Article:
Dental Corner: Dental fracture treatment options in dogs and cats - Veterinary Medicine
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Dental Corner: Dental fracture treatment options in dogs and cats


Direct force trauma

Pulpitis: Another outcome of trauma
Direct force trauma, such as from motor vehicle accidents, fighting (clicking teeth), bite work, kicks from farm animals, catching flying objects with teeth, falling, or sporting accidents (e.g. hit with a golf club or baseball bat), accounts for a marked number of dental fractures. Even without fractures, impact trauma may lead to pulpitis (see the boxed text "Pulpitis: Another outcome of trauma").

Abrasion and attrition

1. A complicated crown fracture of the left maxillary canine tooth in a dog (A). Also note the abrasion on the right maxillary canine tooth (B) caused by chewing on a cage. This pattern of abrasion has been called cage chewers syndrome and can predispose the teeth to fracture, as has happened in this case. 2A. An uncomplicated crown fracture of the right maxillary fourth premolar tooth (carnassial tooth) in a dog. It was not known how long the tooth had been fractured. Note that there is no direct pulp exposure. The dark area (arrow) is tertiary or reparative dentin. 2B. A dental radiograph of the fractured tooth in Figure 2A. The periapical radiolucent areas indicate endodontic disease, illustrating the need for dental radiography even when the pulp is not exposed.
Abrasion and attrition are two other causes of tooth structure loss that can predispose teeth to fracture. Abrasion is the mechanical wearing away of teeth caused by chewing on hard objects, while attrition is the wearing away of teeth caused by tooth-on-tooth contact (Figure 1).


Preventing dental fractures in the first place is ideal. Proper husbandry practices such as avoiding certain hard chew objects (e.g. nylon bones, animal bones, cow hooves, rocks) and preventing cage chewing are essential for reducing the incidence of dental fractures.

When dental fractures do occur, early recognition, correct diagnosis, and adequate treatment are necessary to prevent pain and secondary disease and to save teeth when possible. Because early recognition is important, a conscious oral examination should be part of every physical examination. Additionally, comprehensive anesthetized oral examinations are recommended every 12 to 18 months or if any abnormalities are noted.


Enamel, the tooth structure that covers and protects the crown (the part of the tooth above the gum line), is the hardest substance in the body. Its composition is 96% inorganic calcium hydroxyapatite crystals and 4% water and collagen.8 The inorganic component is arranged in prisms surrounded by a collagen sheath. Enamel cannot regenerate after trauma.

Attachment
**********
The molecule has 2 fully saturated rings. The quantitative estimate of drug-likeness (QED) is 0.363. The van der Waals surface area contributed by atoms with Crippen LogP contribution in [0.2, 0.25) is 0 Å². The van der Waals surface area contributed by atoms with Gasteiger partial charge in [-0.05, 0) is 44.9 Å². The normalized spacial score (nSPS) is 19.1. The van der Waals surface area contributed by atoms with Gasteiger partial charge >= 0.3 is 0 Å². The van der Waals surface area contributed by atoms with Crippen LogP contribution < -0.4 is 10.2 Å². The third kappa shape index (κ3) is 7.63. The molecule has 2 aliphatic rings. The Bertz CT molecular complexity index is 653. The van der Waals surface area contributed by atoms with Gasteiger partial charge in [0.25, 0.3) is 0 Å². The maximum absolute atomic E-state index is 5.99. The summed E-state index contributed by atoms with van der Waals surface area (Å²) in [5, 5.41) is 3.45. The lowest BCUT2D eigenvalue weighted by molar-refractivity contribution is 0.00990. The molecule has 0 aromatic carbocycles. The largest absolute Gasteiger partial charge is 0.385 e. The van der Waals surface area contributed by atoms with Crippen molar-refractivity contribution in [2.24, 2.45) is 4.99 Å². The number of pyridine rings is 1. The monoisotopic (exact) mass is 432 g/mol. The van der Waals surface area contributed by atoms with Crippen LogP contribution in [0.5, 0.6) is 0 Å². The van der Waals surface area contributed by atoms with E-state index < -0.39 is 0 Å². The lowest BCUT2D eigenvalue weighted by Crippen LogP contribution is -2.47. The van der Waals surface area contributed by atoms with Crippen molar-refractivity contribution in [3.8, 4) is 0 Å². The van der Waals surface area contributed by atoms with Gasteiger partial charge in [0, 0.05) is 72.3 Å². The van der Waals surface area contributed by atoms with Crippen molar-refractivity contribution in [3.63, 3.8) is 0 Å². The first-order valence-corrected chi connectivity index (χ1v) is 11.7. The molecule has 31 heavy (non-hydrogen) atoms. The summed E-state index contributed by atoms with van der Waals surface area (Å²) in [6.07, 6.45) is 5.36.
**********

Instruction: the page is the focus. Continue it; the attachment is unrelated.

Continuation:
Beneath the enamel is a layer of dentin that surrounds the hollow pulp chamber (root canal), which contains the pulp tissue. Dentin and pulp can be considered the same organ. Although morphologically different, the histologic boundary is not distinct. The pulp consists of connective, vascular, and nervous tissues along with reserve mesenchymal tissue, fibroblasts, and specialized cells called odontoblasts. Located at the periphery of the pulp, these cells continuously produce additional dentin, called secondary dentin, as long as the pulp is vital. Odontoblasts also send cytoplasmic processes into channels located in the dentin. These channels, called dentinal tubules, run at right angles to the complex of the dentin and pulp and the dentin and enamel.

In addition to the odontoblastic process, an ultrafiltrate of blood is in the dentinal tubule as free fluid. Because of blood pressure gradients, there is constant outward flow of this fluid.9 The dentinal tubules in dogs are 0.9 to 2.5 m in diameter, with 20,000 to 90,000 dentinal tubules per square millimeter of exposed dentin. The width and number of dentin tubules depend on the distance from the pulp and the cusp of the crown.8,10

The pulp tissue in human teeth communicates with the body's vascular system through a single foramen, the apical foramen, located at the root apex. However, in dogs and cats, an apical delta exists where the pulp enters and exits the tooth root.11 As the pulp extends through the root apex, it branches several times, like a river delta. From there, it communicates with the periodontal ligament, periapical bone, and the vascular and lymphatic systems.


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